Right off the bat, I’ll tell you what I like about Carnivores, an Atlanta-based band that just released its debut LP “All Night Dead USA” with homegrown record label Double Phantom. It is the acceptance of the fluidity of consciousness.
Carnivores embraces the fusion of personalities within a single entity that is the basis of so much confusion in our personal and social lives. Because we are complex creatures. Right? “All Night Dead USA” is the identity crisis we have on a daily basis, a struggle to place ourselves in the world around us, trying to find out how similarly and differently two minds can be at any moment in time and space.
The album’s mood is all over the place but is mostly smooth sailing. It’s kind of like channel surfing through nothing but midnight movies. Starting off with “For Griffin” we experience a lighter side of the band. Distorted yet complex harmonics set the mood for a dreamy summer night that has a hint of Beach Boys. But shifts dramatically to something more reminiscent of “The Beach Boys and The Satan” (It’s real, look it up) as we shift to a deep anonymous voice saying “So this is how it feels to be dead” a la monster mash.
From here on out, each track melts into the other, like a slipping helplessly through a psychedelic trip. It’s nothing short of exhilarating.
But it smooths itself out every now and again so that nothing is too stressful for the listener. It’s like a relatively pleasant life that is sprinkled with a few freakouts, a few bouts of manic reaction against the self and/or the selves of others. And what’s wrong with that? Why can’t we react and make fools of ourselves if it’s our prerogative. It’s okay to take ourselves out of comfort zones. It’s okay to be incompetent so long as we have a point. I think. I don’t know.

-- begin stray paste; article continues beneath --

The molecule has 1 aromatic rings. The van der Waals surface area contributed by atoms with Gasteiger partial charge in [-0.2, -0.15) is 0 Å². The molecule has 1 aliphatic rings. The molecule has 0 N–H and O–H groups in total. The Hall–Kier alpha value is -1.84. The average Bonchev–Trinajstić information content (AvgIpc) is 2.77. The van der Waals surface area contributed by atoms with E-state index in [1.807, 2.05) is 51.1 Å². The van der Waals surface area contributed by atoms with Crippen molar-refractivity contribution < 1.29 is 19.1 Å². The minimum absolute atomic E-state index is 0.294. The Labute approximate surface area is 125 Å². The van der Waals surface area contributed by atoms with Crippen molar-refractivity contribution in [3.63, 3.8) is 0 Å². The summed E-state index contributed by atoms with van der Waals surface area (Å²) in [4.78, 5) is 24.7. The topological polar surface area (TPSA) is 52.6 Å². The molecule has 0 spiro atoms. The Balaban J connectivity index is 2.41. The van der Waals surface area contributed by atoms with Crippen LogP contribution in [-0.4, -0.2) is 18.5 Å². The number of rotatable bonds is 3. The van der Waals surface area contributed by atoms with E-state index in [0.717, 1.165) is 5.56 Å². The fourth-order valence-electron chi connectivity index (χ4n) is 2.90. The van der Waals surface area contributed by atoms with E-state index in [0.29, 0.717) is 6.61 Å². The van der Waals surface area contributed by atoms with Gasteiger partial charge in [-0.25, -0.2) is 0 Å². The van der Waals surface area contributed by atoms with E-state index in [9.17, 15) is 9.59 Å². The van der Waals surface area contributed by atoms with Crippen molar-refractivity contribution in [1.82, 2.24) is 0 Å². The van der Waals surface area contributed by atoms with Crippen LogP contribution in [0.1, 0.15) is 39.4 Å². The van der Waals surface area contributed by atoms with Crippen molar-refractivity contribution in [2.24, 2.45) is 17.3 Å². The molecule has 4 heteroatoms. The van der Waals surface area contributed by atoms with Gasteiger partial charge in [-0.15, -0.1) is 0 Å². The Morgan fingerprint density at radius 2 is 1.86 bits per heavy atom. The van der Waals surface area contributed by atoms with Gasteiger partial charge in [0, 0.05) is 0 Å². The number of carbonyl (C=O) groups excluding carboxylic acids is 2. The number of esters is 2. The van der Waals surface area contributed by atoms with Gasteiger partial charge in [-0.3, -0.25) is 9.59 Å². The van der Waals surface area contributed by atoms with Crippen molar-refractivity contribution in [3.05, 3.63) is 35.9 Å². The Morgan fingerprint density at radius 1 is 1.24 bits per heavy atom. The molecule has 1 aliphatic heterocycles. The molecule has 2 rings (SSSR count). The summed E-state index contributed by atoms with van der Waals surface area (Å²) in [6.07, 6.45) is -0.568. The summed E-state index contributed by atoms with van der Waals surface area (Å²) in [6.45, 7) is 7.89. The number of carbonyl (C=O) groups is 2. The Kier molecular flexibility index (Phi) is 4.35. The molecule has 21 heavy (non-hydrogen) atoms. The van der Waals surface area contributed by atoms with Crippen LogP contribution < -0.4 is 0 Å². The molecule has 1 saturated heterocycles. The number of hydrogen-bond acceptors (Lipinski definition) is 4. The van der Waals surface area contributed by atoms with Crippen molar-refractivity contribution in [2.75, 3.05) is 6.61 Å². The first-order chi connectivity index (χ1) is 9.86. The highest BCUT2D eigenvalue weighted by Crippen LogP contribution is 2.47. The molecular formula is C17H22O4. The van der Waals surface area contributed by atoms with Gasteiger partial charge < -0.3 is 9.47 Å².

Even in the breakdowns and freak-outs, Carnivores remains perfectly in control. The foursome works well with each individual, building on each other to create a unique musical experience. Blending lo-fi tropicalia with pop-punk sensibilities, the band is different without being too busy. It’s just wonderful trip through our personal awareness of life, death, sex and necrophilia.
Is that weird? Does that seem too challenging? Too simplistic? Maybe. But it’s okay, because this is what we do. It’s our job to engage ourselves and to experience alternative perspectives. It’s okay if I make melodramatic or simplistic conjectures. They are mine to make and yours to react to.